The hall and estate were sold in 1919 by Sir John Frecheville Ramsden and acquired by Huddersfield Corporation the following the year. By 1924, the hall had been converted into a girl's school. The school was extended in the 1950s and became Woodley School & College in 2016.
Extract from Discovering Old Huddersfield (1993-2002) by Gordon & Enid Minter:
A little further down the lane, on the left, is the entrance and driveway to New Longley Hall. When the Ramsdens visited the town from their seat at Byram they stayed at their new hall here at Nether Longley. The original house on the site was built in 1577 by John Ramsden. It was a Tudor style house, probably built four square round a courtyard.
Over the centuries various additions and alterations were made and then, in the 1870s, Sir John William Ramsden built the present house on the original foundations. Today, New Longley Hall is a school.The land over the wall on the left was once part of the demesne of New Longley Hall and was probably embarked during the eighteenth century. At that time, ornamental parkland was intended to emphasize the status and wealth of the owner. Parkland may be described as planned countryside and so the small closes of the demesne land gave way to vast open lawns planted with artfully arranged copses of trees whilst all around new plantations were established. Longley Park is now a nine hole golf course.
DOG KENNEL BANK. Lowerhouses. Longley New Hall. House, now school, completed 1870 for the Ramsden family, by William Henry Crossland.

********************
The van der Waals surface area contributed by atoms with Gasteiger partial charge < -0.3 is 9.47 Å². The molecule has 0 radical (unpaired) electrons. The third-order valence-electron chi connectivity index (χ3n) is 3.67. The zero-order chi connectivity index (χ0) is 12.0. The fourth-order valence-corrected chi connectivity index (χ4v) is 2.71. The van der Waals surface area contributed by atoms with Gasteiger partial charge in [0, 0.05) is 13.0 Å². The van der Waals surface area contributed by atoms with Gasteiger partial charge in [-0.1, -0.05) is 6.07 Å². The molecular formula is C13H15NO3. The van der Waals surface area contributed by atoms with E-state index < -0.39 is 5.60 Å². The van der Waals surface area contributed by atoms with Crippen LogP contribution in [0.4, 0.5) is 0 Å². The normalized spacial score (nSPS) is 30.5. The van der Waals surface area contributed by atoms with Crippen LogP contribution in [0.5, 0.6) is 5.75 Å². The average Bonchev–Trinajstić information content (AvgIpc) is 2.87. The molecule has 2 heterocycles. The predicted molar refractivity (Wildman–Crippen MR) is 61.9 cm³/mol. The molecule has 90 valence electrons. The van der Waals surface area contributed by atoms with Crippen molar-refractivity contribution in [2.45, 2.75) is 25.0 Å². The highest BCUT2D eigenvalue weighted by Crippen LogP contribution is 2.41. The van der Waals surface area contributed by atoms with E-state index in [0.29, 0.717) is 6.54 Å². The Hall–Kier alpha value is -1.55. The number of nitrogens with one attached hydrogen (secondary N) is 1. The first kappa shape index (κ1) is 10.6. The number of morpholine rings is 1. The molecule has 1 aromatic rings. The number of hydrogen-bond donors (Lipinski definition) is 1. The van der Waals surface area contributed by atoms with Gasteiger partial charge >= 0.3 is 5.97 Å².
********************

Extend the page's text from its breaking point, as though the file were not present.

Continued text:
EXTERIOR: Dressed coursed sandstone from local quarries with ashlar quoins and dressings, under blue slate roofs in diminishing courses. The house faces NE-SW, with the entrance on the NE facade and a multiplicity of roof lines and gables. All the windows are sash windows with stone mullions and hood and drip mouldings above. Several of the downpipes have decorative carved stone brackets. NE facade: two storeys plus attic floor, five bays with single storey extension to left. Projecting entrance portico has semi-circular arch with ashlar reveals and Ramsden coat of arms in the corners, two-light window to the right, with two similar windows above this and the entrance, and small circular window with decorative surround in the gable. To the left, ground floor has a four-light window with a three-light stepped sash above and a carved coat of arms in the apex of the gable. The gable has a projecting kneeler to the left topped with a bell finial. To the left of this bay is a single storey contemporary extension with a single light and a four-light window and castellated parapet all round its hipped roof. To the right of the entrance a large castellated staircase window curves outwards to meet the two projecting right hand bays which are gabled and have matching three-light windows to ground and first floors and two-light windows in the attic floor. These two bays are significantly higher than the rest and have small slit openings near the top of the gable. The outer corners have projecting kneelers topped with a ball finial. SW facade: The left hand bay is an exact copy of its other end to the front. The next has a large two-storey projection with a conical roof containing three, three-light windows on each floor, those on the ground floor having a transom near the top. The central bay is recessed and has a square-headed door with rectangular fanlight and a single light window, and two single-light windows above, under a hipped roof. The two bays to the right project, the first slightly more than the second, but are otherwise identical. They each have a four-light window to the ground floor and a three-light stepped window above. The steeply sloping gables have a small cross-shaped window near the apex and projecting kneelers. The single storey bay has a two-light window. NW facade: three gabled bays, that to right and left the same as the two right hand bays to the front, the central bay having a canted two storey projection with three large single-light windows on each floor with a continuous drip moulding, and a castellated parapet at the top.INTERIOR: The portico with original wide oak door leads into a lobby with black and white tiled floor and an etched glass panelled screen to the main entrance hall. This has a wooden balustered staircase curving past the large stair window, and an original stone fireplace with a tall carved wooden overmantel with the Ramsden family initials. A number of original doors lead off, to principal rooms on the NW and service quarters to the SE. Large room with wide bay window to SW elevation has Jacobean style moulded ceiling. The room at the west corner has a blocked stone fireplace, and a number of marble and tile fireplaces survive in several first floor rooms. One of these, which has been moved from its original site in the nursery to an adjoining room, has two circular enamelled panels depicting childhood scenes, in a cast iron surround. Another has Minton tiles in a plain marble surround. Several of the principal rooms on ground and first floor also feature moulded ceilings, and original doors and doorcases survive throughout. The service end of the house is very plain, with a second staircase leading to first floor rooms partly under the eaves. Double height skirting boards and distinctive cast iron radiators are also features of interest. A wall leads from the corner of the inner tall bay at the front to enclose the north-west side of the house, with a semi-circular bastion at north and west corners. A detached stable block to the north-east is said to be by E Blore is in coursed dressed sandstone in a plain gothic style, but has lost its internal features and has been reroofed in concrete tiles. The hall was built to replace a Tudor building on the same site, commissioned by Sir John William Ramsden, 5th baronet. William Henry Crossland was closely associated with the family who owned the manor of Huddersfield. The house was sold in 1920 to the Huddersfield Corporation and in 1924 a girls school was opened in the building. This was replaced by a special school in 1959 which uses the hall as part of its premises.